October 5, 2005
Ning has created a recent buzz in the blogophere as the start-up co-founded by Marc Andreessen also the co-founder of Netscape was released. Ning was formerly known as 24 Hour Laundry but just changed its name to Ning.
So what is Ning? Ning is a free online service that allows users to build “social applications” or websites with ease. So what is a “social application”? The Ning website explains a “social application” as:
“Social apps are web apps made up of code and content that enable people to match, transact, and communicate with one another. Social apps can include listings, reviews, ratings, recommendations, discussion boards, photo sharing, social bookmarking, wishlists, events, people matching, maps, as well as many other features.”
With Andreessen and CEO and co-founder Gina Bianchini, Ning has 14 employees. It appears Ning has already started a handful of sites as example sites to inspire new users. According to the Ning website they look to get users to register and set up a site and then use the sites to house advertisements. So if a lot users flock to use Ning, the number to sites will increase and thus create more real estate to place advertisements.
I think the release of the new platform is innovative, in that it simplifies creating a site on an existing content management system platform. Many blog platforms are similar to Ning and just as powerful too. Ning seems to be a blog platform repackaged for even more ease of use. Ning reminded me of Drupal an open source content management project. However, I do not think Drupal is nearly as user friendly to work with. I think Ning could be used to create some wonderful niche applications but I do not know how much customization is allowed within Ning to enabling building a new community/brand. I have read several posts in the blogosphere that are more skeptical than I am of the new platform. It appears many bloggers do not feel they want a clutter of social networking communities. Many also question if you can really build a solid community site like Match.com, Flickr or eBay with such a simplified app platform. I also found the Ning business model simple and in-line with the long tail philosophy that benefits Ning by expanding the user base of niche sites. Finally, I thought the use of tagging Ning sites was a great way to help promote the sites among other users.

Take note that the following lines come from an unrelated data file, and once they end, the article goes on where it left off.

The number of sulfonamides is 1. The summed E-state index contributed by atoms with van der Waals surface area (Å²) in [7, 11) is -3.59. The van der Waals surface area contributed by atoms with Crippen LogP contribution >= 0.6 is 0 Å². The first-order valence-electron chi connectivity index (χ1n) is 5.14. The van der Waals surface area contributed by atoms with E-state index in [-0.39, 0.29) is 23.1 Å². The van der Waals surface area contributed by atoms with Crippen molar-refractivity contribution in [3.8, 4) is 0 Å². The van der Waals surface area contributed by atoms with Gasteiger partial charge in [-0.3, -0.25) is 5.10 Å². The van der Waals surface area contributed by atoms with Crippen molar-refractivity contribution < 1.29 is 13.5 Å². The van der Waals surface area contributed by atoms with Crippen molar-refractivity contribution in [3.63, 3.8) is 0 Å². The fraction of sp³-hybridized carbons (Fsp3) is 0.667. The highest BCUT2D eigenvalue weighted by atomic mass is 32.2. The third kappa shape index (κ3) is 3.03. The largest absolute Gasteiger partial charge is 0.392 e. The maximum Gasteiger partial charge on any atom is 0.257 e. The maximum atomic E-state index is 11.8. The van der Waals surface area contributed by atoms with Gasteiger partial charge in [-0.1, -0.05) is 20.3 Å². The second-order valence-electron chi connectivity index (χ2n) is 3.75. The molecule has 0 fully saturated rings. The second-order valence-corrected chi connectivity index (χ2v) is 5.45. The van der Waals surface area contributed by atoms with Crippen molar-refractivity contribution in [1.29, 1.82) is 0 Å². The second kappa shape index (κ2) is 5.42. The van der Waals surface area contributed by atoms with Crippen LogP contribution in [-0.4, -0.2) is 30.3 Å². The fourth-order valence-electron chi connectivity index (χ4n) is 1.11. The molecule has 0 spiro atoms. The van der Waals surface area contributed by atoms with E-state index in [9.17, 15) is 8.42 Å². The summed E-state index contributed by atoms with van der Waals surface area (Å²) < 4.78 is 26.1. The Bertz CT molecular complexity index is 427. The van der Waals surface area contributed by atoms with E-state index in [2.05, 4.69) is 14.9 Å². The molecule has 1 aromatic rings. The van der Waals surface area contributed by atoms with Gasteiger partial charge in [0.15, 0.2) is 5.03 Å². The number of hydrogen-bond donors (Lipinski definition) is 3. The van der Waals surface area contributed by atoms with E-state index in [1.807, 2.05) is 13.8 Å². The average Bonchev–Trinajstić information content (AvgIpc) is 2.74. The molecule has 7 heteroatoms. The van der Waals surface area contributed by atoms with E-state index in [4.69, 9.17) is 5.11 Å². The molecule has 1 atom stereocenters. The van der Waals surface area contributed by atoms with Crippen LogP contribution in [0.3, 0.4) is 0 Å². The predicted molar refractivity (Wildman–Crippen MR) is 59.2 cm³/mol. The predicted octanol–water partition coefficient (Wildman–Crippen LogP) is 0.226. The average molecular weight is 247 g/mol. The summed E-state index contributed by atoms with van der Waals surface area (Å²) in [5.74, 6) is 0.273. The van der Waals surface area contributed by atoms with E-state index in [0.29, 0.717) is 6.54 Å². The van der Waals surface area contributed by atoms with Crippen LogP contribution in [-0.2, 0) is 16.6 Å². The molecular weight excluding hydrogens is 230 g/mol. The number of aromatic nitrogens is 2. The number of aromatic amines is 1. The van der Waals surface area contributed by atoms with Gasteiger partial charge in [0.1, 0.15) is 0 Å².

To read more about Ning, check out the Ning website and the Ning FAQ. To read more from the Ning buzzing blogosphere check out SiliconBeat, Web 2.0 Explorer, The Community Engine, Feedwriter, My Likes And Dislikes, T. Longren, and Corante.
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